Having seen crowds return to a range of tour events, former Wimbledon winner Pat Cash understands the disappointment of tennis moving back to behind closed doors at the Olympic Games in Tokyo.

Each of the three grand slam events to have taken place this year has been held with fans in attendance, with Centre Court seeing capacity crowds for each of the singles finals at Wimbledon. The US Open, which begins on August 30, will allow 100 per cent fan capacity at Flushing Meadows for the final major of 2021.

However, Cash does not believe the lack of spectators at the Games will have too much of an impact on the players who have elected to travel to Japan.

"Well it's unfortunate that the Olympics won't have any fans. I think that's a real disappointment," Cash told Stats Perform.

"But 95 per cent of our life is played on an empty practice court and stadiums.

"Certainly, when you're coming through, nobody's watching you. It's only when you get to Wimbledon or something that you play with crowds, and they can make a difference. We've also been playing most of the year without them.

"To go back [to no fans] it's unfortunate, but it's not something unusual for the players. The crowd certainly does make a difference. It makes a difference with attention and with the crowd roaring and whistling or whatever they want to do."

World number two Naomi Osaka, who will return to action having withdrawn from the French Open to protect her well-being and subsequently skipped Wimbledon, is one athlete who could have benefited from the home support in Japan.

Though he is unsure of how boisterous the home crowd would have been in Tokyo, Cash still feels for the 23-year-old four-time Grand Slam winner.

 

"With no crowds there that's disappointing for her," he added. 

"But you know, it's sort of something we've become used to on the tour - playing with empty crowds and the nerves still kick in, it is all about winning, and players tend to learn to block the crowds out quite well.

"They stay in their own world when they're on the tennis court. The urgency and the intensity of a match is not really going to change that much because the players really want this for themselves."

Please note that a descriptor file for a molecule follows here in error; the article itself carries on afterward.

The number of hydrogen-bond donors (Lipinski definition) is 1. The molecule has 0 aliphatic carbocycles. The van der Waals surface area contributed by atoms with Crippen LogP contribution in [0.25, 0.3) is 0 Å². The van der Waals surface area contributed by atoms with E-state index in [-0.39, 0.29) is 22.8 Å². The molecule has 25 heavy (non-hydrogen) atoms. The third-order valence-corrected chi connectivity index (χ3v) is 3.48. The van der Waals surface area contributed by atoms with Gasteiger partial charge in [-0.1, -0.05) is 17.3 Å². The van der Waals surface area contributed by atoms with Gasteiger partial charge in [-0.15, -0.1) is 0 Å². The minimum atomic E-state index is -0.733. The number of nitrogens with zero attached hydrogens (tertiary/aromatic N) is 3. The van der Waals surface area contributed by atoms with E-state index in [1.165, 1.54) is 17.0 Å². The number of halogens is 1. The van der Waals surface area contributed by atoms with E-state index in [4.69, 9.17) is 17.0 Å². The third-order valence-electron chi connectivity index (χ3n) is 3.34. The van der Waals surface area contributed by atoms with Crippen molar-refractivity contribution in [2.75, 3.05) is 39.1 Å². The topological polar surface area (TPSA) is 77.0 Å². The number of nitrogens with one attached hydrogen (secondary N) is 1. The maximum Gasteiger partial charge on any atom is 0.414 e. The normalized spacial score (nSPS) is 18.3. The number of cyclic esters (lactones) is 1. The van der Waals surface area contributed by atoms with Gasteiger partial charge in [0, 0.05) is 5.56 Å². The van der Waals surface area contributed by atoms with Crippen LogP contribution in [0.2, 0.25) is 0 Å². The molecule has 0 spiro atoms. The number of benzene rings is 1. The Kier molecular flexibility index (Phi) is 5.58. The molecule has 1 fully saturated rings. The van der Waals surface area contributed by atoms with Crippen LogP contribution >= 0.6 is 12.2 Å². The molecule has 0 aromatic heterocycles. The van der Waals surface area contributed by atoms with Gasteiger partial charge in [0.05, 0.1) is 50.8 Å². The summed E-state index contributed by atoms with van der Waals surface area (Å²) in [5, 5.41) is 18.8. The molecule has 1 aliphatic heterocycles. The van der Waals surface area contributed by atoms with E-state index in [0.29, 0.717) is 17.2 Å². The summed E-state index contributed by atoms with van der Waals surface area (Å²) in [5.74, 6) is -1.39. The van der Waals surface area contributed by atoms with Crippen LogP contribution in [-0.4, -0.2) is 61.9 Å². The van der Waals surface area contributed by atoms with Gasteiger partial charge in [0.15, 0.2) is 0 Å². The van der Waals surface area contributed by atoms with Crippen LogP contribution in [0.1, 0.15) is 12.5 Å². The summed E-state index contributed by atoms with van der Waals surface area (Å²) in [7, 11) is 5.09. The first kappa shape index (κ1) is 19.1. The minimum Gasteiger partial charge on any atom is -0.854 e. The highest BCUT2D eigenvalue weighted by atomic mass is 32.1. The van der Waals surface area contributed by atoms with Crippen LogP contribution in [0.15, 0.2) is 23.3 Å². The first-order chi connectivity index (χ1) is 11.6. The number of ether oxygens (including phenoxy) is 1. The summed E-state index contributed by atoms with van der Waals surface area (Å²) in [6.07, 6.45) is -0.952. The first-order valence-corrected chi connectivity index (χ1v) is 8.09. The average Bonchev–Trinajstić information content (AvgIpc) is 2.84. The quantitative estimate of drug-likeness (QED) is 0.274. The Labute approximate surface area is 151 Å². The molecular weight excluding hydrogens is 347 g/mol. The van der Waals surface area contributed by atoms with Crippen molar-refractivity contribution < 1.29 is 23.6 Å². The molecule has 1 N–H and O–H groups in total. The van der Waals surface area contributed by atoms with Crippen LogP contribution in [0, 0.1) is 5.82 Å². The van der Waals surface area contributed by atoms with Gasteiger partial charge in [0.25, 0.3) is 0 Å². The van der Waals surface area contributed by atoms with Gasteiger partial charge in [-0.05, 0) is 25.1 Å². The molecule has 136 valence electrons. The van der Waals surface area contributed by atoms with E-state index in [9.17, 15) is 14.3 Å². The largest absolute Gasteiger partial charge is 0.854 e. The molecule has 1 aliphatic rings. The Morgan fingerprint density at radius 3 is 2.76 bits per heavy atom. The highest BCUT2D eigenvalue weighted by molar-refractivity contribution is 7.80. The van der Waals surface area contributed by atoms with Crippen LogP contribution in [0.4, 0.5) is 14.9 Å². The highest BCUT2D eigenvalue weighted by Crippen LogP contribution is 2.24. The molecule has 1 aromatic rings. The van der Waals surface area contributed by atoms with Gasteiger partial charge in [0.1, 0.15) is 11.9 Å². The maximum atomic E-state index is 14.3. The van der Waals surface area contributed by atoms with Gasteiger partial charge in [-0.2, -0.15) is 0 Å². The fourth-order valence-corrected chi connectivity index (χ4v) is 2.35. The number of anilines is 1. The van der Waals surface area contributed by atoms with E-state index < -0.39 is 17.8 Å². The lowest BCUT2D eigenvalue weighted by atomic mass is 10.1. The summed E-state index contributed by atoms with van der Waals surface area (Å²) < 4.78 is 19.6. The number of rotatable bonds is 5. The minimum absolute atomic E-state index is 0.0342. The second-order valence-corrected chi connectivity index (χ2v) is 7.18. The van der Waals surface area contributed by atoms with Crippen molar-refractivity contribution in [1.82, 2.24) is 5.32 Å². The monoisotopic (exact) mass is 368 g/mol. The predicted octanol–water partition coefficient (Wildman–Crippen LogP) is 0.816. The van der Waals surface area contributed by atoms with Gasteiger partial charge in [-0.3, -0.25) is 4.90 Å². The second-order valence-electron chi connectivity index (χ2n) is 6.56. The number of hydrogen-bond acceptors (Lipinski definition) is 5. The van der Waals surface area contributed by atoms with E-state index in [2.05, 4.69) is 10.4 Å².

Wimbledon champion Ash Barty has "a great chance" of securing Olympic glory for Australia in Tokyo.

That is the view of former Wimbledon winner Pat Cash, though he warned there is plenty of scope for upsets in both the men's and women's singles.

Monica Puig claimed a surprise victory at Rio 2016 - then ranked 34th, she stunned Angelique Kerber in the final after beating Petra Kvitova and Garbine Muguruza en route to give Puerto Rico their first-ever gold medal.

Roger Federer and Novak Djokovic are two greats on the men's side who have not tasted Olympic glory, something the Serbian will look to put right this year as he pursues a Golden Slam.

Cash, though, would not be surprised to see the Olympics throw up another surprise result, even though he hopes to see compatriot Barty come out on top in the women's tournament.

He told Stats Perform: "The women's draw is very, very even. If you don't play well in one of those matches, you're out. 

"There's no such thing as an easy first round really in a tournament such as the Olympics, particularly the men’s side where it's best of three sets. So if you slip up, you're gone. 

"There's no chance of coming back from two sets to one down, because it's over. So that's trickier for somebody like Djokovic who can typically run people into the ground.

"Ash has got a great chance of winning the Olympics, but I think probably there's 30 girls who think they can do that as well and they're probably right.